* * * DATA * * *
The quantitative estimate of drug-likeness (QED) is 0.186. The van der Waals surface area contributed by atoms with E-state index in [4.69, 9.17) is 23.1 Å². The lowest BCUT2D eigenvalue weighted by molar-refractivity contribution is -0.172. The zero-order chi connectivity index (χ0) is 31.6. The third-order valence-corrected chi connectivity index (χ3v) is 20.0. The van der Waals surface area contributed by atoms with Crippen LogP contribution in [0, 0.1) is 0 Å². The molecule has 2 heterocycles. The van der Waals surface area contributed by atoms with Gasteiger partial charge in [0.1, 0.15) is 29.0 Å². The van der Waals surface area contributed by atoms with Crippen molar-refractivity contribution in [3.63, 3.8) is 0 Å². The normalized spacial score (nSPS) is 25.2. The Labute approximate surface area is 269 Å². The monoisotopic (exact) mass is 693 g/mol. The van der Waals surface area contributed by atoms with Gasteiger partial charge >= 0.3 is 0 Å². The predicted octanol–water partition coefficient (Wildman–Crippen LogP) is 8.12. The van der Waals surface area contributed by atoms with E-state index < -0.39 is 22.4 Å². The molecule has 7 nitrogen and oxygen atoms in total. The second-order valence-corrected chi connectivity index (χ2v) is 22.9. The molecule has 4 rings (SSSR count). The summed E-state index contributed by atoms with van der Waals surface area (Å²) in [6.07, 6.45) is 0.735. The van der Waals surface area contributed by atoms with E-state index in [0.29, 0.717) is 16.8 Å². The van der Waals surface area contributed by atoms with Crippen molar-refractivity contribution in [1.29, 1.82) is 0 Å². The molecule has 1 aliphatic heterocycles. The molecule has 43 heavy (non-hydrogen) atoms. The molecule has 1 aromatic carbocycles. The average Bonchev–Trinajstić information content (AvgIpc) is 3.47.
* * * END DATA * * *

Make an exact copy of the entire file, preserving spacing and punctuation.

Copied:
The quantitative estimate of drug-likeness (QED) is 0.186. The van der Waals surface area contributed by atoms with E-state index in [4.69, 9.17) is 23.1 Å². The lowest BCUT2D eigenvalue weighted by molar-refractivity contribution is -0.172. The zero-order chi connectivity index (χ0) is 31.6. The third-order valence-corrected chi connectivity index (χ3v) is 20.0. The van der Waals surface area contributed by atoms with Crippen LogP contribution in [0, 0.1) is 0 Å². The molecule has 2 heterocycles. The van der Waals surface area contributed by atoms with Gasteiger partial charge in [0.1, 0.15) is 29.0 Å². The van der Waals surface area contributed by atoms with Crippen molar-refractivity contribution in [3.63, 3.8) is 0 Å². The normalized spacial score (nSPS) is 25.2. The Labute approximate surface area is 269 Å². The monoisotopic (exact) mass is 693 g/mol. The van der Waals surface area contributed by atoms with Gasteiger partial charge >= 0.3 is 0 Å². The predicted octanol–water partition coefficient (Wildman–Crippen LogP) is 8.12. The van der Waals surface area contributed by atoms with E-state index < -0.39 is 22.4 Å². The molecule has 7 nitrogen and oxygen atoms in total. The second-order valence-corrected chi connectivity index (χ2v) is 22.9. The molecule has 4 rings (SSSR count). The summed E-state index contributed by atoms with van der Waals surface area (Å²) in [6.07, 6.45) is 0.735. The van der Waals surface area contributed by atoms with E-state index in [0.29, 0.717) is 16.8 Å². The van der Waals surface area contributed by atoms with Crippen molar-refractivity contribution in [1.29, 1.82) is 0 Å². The molecule has 1 aliphatic heterocycles. The molecule has 43 heavy (non-hydrogen) atoms. The molecule has 1 aromatic carbocycles. The average Bonchev–Trinajstić information content (AvgIpc) is 3.47.